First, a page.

The victory of the Congress Party in the Karnataka elections as somebody has said is like the electorate giving the keys from the thief to the dacoits. Ever since the time of the late Ramakrishna Hedge who brought in a political leadership in Karnataka in the 80s, Karnataka politics have been a boiling pot with political leaders with huge business interest taking centre stage. It was when the BJP came to power, the first time in a southern state that the people in the country thought that political decency would come back into Karnataka. However Yediyurappa who became the BJP chief minister proved to be not only corrupt but a power monger . Electorate this time had no other choice but to bring back the Congress to power. Well how the new government is going to perform is yet to be seen, but the most important aspect here to be noted and learned is that the BJP has again proved its political bankruptcy. In spite of mounting pressure to sack Mr Yedurappa, the central leadership of the BJP was dillydallying thinking that the politically strong lingayat community vote bank will get eroded. It kept on a closed eye to the mining scam and arrogance of Yedurappa , till he became belligerent to have formed his own political party. The result is that BJP lost its southern entry post with severe ramification to its aspiration of increasing its vote share in the south of India prior to the 2014 general elections and the lingayats voted for the congress. BJP today looks like fallen horse with only a Modi to bank upon with.
Political decision making in a democracy should be very much weighed on its impact on long term credibility. BJP had done the same mistake when they failed to dismiss the Narendra Modi government as a sequel to the 2002 riots, with only an advise of rajadharma principle from the then Prime Minister Atal Bihari Vajpayee. Presently the congress led UPA government is also in the same mind set when they are still allowing the railway Minister and the Law Minister to cling on inspite of all levels of public opinion to make them resign.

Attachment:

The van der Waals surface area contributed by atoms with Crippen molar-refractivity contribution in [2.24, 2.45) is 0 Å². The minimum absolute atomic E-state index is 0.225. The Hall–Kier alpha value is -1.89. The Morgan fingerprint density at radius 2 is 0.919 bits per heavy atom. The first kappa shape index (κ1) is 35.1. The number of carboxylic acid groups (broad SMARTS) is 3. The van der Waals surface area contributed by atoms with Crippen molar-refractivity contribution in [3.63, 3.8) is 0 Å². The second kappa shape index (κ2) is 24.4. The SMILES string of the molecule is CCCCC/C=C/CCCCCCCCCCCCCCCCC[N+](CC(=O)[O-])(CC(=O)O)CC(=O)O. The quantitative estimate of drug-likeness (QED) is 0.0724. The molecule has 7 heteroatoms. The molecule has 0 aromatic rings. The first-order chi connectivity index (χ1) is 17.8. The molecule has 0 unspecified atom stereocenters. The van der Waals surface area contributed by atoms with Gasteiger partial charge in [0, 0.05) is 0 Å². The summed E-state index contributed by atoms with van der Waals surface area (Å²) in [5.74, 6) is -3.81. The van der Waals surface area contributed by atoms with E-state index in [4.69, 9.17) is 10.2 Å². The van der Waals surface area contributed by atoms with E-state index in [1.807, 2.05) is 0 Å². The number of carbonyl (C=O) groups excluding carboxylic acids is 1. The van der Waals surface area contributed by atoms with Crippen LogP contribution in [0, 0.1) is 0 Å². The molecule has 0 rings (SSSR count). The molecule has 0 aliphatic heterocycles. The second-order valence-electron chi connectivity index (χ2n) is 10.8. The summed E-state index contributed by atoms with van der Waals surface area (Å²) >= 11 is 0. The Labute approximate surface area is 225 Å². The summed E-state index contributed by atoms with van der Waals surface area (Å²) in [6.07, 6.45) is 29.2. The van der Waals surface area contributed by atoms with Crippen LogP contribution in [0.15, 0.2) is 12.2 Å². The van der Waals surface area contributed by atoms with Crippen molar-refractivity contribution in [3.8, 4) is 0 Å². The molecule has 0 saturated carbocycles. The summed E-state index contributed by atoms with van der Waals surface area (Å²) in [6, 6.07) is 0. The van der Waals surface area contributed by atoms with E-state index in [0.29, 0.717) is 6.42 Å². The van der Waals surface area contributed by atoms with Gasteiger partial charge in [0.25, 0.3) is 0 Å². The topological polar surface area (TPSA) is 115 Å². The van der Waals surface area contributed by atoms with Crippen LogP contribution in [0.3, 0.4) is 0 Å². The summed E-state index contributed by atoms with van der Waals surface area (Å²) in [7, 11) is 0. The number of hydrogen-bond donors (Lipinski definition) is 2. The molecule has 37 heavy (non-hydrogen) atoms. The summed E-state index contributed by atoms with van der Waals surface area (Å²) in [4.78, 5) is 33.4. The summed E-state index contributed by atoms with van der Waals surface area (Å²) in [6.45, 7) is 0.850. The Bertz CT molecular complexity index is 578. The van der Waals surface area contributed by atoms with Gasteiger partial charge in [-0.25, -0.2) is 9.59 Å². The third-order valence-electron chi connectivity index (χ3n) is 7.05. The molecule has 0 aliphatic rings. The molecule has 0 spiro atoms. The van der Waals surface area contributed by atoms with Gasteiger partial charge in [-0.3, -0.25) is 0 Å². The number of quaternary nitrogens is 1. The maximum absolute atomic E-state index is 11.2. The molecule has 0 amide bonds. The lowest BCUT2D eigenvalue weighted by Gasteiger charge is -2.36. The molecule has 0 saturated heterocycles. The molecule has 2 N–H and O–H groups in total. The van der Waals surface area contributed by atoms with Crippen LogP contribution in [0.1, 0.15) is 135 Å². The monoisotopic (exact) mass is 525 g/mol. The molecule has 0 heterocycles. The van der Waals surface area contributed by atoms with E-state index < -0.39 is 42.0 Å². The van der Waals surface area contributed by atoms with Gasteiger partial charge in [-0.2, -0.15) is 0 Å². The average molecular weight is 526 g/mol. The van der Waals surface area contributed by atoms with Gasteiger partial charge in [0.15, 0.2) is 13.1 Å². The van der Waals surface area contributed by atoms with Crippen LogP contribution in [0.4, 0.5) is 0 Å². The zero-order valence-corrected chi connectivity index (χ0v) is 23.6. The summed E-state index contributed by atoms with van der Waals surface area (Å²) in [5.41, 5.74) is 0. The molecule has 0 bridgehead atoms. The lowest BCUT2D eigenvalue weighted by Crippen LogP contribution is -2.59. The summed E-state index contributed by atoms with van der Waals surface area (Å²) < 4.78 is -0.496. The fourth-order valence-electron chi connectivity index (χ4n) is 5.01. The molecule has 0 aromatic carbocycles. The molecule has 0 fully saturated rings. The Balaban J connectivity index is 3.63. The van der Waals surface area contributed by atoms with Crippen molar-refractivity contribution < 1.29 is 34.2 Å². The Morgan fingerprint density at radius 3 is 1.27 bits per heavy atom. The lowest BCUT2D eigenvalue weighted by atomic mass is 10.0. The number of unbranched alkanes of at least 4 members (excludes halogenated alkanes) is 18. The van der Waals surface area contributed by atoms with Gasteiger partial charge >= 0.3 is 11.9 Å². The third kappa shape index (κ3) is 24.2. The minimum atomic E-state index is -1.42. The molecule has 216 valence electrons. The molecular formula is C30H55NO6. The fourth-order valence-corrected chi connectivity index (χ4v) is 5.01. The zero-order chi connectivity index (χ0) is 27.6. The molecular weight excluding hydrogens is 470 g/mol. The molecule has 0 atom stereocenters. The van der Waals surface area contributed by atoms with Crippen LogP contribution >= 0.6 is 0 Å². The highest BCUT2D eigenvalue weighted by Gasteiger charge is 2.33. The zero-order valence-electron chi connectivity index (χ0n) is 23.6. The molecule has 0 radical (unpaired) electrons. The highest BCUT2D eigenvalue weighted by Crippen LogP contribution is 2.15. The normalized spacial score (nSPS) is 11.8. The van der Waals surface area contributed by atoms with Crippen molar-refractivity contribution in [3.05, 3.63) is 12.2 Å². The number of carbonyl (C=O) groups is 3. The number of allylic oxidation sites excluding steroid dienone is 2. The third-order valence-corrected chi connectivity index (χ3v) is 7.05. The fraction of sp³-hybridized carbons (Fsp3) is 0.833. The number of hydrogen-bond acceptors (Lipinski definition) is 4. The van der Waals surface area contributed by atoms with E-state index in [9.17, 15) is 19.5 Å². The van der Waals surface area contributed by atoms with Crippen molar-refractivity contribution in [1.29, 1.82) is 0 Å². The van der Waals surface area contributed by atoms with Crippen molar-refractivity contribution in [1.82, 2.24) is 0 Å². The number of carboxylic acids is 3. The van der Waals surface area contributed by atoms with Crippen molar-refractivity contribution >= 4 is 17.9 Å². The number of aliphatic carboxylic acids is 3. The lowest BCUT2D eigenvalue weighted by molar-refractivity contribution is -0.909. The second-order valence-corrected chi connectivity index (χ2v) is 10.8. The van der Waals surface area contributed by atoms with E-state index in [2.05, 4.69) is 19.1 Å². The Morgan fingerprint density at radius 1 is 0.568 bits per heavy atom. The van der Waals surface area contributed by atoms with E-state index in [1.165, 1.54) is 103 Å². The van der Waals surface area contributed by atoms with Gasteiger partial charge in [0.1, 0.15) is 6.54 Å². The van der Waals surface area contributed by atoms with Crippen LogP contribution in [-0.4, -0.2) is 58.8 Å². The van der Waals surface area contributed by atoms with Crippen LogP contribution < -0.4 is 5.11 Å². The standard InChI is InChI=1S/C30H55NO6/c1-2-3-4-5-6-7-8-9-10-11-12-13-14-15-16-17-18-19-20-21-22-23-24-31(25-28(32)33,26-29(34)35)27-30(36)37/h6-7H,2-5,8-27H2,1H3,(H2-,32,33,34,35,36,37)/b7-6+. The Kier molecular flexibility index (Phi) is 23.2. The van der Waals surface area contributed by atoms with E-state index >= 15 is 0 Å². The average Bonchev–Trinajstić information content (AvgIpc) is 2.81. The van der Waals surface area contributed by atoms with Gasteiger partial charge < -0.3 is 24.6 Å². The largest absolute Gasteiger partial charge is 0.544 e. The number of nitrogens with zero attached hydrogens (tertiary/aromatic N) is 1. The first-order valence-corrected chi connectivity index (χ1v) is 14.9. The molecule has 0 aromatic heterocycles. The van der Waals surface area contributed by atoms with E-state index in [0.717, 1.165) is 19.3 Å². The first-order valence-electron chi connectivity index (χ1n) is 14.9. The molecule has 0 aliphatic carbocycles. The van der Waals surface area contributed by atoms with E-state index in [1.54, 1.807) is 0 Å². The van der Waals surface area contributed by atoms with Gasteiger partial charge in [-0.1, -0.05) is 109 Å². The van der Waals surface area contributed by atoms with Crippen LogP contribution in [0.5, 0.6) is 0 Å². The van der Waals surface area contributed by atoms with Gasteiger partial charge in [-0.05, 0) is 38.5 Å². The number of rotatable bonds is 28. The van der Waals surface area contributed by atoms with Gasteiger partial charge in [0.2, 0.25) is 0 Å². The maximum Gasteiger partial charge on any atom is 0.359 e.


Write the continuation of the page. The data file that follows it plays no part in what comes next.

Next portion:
It is a time now that political morality as a principle is back in the public life of parties and politicians. Short term gains will always cost in the long term. The Karnataka elections are the latest case in hand. As Judith Cook , the American novelist , has mentioned in her seminal book Price of freedom, in democracy political expediency outweighs nepotism and corruption. Yedurappa , Pawan kumar banzal and Aswini Kumar are only few beads in such an endless chain of political expediency within our turbulent democracy